In reply to article <9205290120.AA10093 at inet-gw-1.pa.dec.com> by
GERALD M. PHILLIPS
> I have three vessel inoperable heart disease. I was given a year to live
> in 1984. I have had no operations. I do take about 9 different drugs,
> half to counteract the side effects of the other half. I am functional
> and since my death sentence, I have published seven books and 25 articles
Clearly, your life has been very productive and, hopefully, you
will continue to be so for many years to come. However, you
are the exception to the rule. For each extraordinary person,
like you, there are many non-productive elderly people who require
a great deal of expensive medical care.
In the not too distant future, we will face the prospect of being able
to keep such elderly people alive and kickiing for as long as we are
willing to pay for the health care. Yet the cost of health care is
now at the point where any large increase will signifigantly lower the
quality of life for the general public.
The problem runs deeper than limiting the amount of public funds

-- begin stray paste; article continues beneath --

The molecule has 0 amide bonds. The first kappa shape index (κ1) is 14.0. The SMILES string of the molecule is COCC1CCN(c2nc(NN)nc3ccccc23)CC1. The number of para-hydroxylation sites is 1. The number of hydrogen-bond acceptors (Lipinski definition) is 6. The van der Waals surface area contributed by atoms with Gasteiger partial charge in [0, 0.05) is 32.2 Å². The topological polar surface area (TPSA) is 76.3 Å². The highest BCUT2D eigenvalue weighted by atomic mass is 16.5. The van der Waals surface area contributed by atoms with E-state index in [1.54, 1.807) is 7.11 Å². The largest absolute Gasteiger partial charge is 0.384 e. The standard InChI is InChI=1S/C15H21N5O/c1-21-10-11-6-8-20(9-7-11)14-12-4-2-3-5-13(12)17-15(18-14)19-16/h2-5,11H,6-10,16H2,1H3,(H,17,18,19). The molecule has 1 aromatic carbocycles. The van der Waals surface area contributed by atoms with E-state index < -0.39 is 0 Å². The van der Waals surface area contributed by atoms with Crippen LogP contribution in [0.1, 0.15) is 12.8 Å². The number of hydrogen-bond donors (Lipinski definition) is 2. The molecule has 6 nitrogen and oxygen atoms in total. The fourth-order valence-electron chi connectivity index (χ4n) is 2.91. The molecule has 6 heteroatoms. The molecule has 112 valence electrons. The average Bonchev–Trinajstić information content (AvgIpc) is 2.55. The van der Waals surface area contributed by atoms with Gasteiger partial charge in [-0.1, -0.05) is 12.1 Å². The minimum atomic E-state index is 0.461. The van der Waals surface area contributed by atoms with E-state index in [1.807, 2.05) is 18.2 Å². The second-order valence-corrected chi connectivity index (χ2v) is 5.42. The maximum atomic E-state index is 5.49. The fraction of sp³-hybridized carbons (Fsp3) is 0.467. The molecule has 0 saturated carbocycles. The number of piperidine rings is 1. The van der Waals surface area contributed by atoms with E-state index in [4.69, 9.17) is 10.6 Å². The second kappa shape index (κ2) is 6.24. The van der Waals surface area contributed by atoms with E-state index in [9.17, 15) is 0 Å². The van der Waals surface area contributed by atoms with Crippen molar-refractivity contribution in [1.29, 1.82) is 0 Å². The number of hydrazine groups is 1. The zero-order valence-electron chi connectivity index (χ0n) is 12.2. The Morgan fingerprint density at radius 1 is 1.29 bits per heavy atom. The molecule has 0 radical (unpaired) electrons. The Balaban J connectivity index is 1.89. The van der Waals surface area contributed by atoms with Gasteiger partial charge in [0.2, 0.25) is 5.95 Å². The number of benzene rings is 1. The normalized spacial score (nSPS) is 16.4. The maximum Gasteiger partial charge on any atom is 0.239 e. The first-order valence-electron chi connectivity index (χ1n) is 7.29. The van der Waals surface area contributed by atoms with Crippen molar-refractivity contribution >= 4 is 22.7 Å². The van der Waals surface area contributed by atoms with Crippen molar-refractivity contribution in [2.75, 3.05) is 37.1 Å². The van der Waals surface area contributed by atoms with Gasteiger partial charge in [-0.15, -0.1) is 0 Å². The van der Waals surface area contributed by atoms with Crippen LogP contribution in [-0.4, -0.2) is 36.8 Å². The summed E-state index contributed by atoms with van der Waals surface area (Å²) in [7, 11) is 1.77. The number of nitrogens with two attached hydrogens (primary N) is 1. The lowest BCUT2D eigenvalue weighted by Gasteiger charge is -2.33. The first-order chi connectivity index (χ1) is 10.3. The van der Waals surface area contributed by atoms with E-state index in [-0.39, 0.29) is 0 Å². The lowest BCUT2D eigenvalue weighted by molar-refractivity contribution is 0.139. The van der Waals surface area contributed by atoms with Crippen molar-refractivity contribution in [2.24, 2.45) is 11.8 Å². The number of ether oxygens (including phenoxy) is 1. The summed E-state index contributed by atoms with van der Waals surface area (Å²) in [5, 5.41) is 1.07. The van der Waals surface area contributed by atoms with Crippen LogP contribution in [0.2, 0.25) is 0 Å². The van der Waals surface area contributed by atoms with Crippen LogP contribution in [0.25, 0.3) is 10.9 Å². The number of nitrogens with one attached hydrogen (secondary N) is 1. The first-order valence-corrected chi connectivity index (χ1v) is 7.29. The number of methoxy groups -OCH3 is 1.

spent on health care. For example, if the rich have unlimited
access to any medical technology they are willing to pay for, then
a great deal of resources will be diverted away from areas such
as education and so on. Furthermore, we are all subject to the
survival instinct and few of us are capable of acting in the best
public interest when it involves a matter of life and death.
The best solution that I can envision is to limit public funds spent
on health care to a fixed percentage of GNP and to heavily tax
health care procedures that add little value to the quality of life
for the general public.
> I urge those of you who are looking to science for the fountain of
> youth to consider the despair of uselessness and make sure you have
> room for the old people you are saving.
The foutain of youth, that I hope for, would greatly extend the robust
period of our lives and shorten the length of time that we are
enfeebled. If such technology were available, one would have to endure
the feelings of despair and uselessness that traditionally accompany
old age for a relatively short period of time.
I believe that the path to such a foutain of youth lies in making
our DNA more durable by introducing error correction mechanisms into
our genome. The catch is that it is a far more difficult to run
the genetic clock backwards than it is to stop it.
- Larry French